"While there was good discussion, no agreement was reached," said a readout on the meeting from Boehner's office.

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While the GOP preps House members with guidance in the event of a government shutdown, they're also readying a one-week stop-gap funding bill, including $12 billion in domestic discretionary cuts, and six month's worth of Pentagon funding.

The purpose is simple. If negotiations over a six-month spending package don't yield an agreement in the next day or two, the Congress will be armed with the proper protocols for operating during shutdown. But the House of Representatives will also pass a politically tough temporary funding package -- with cuts too deep for many Democrats to accept -- and leave the question of a shutdown in their hand. If the Senate can pass it, and the President signs it, it buys congressional leaders and the White House another week to hash out a longer plan -- but at the cost of steep, steep cuts. On an annualized basis, it would amount to well over half a trillion dollars.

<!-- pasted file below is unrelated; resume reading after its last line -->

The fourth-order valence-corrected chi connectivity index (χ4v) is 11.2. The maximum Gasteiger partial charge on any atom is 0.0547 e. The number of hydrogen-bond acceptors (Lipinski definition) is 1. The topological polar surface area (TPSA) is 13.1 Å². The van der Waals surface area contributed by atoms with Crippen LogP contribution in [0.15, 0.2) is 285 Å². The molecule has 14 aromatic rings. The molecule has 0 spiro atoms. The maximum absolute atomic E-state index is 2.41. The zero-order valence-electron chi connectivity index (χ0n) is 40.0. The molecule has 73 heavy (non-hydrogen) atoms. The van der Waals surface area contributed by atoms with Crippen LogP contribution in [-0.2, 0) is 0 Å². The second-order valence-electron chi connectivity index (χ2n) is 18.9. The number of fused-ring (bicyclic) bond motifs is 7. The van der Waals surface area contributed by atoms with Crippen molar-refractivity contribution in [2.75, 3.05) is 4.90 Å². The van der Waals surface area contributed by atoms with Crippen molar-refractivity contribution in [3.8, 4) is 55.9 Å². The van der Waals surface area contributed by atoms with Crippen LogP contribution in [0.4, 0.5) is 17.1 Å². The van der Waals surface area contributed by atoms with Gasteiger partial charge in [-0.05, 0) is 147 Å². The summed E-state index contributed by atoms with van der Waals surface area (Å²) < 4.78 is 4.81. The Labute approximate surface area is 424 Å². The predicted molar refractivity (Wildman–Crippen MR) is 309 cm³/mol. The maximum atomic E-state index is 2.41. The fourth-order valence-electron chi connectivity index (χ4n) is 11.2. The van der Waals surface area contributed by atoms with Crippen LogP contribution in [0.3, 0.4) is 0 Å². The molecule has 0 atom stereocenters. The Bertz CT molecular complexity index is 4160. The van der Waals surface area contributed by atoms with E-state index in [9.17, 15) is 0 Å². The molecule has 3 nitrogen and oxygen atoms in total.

Both the White House and the Senate Democrats have indicated that their patience with short term measures has run out. Indeed, Republicans have publicly insisted they oppose further stopgaps, suggesting this is a strong-arm negotiating tactic. If they stick to their guns and let this measure fail, House Republicans will lay the shutdown at their feet. Democratic leaders have yet to respond to this development.

At a House GOP caucus meeting Monday evening, House Speaker John Boehner (R-OH) told members to expect to receive guidance on Tuesday outlining protocol in the event of a government shutdown.

If funding for the government is not renewed before Friday, members will be advised to furlough non-essential employees, who will be told not to communicate using office resources in accordance with federal law.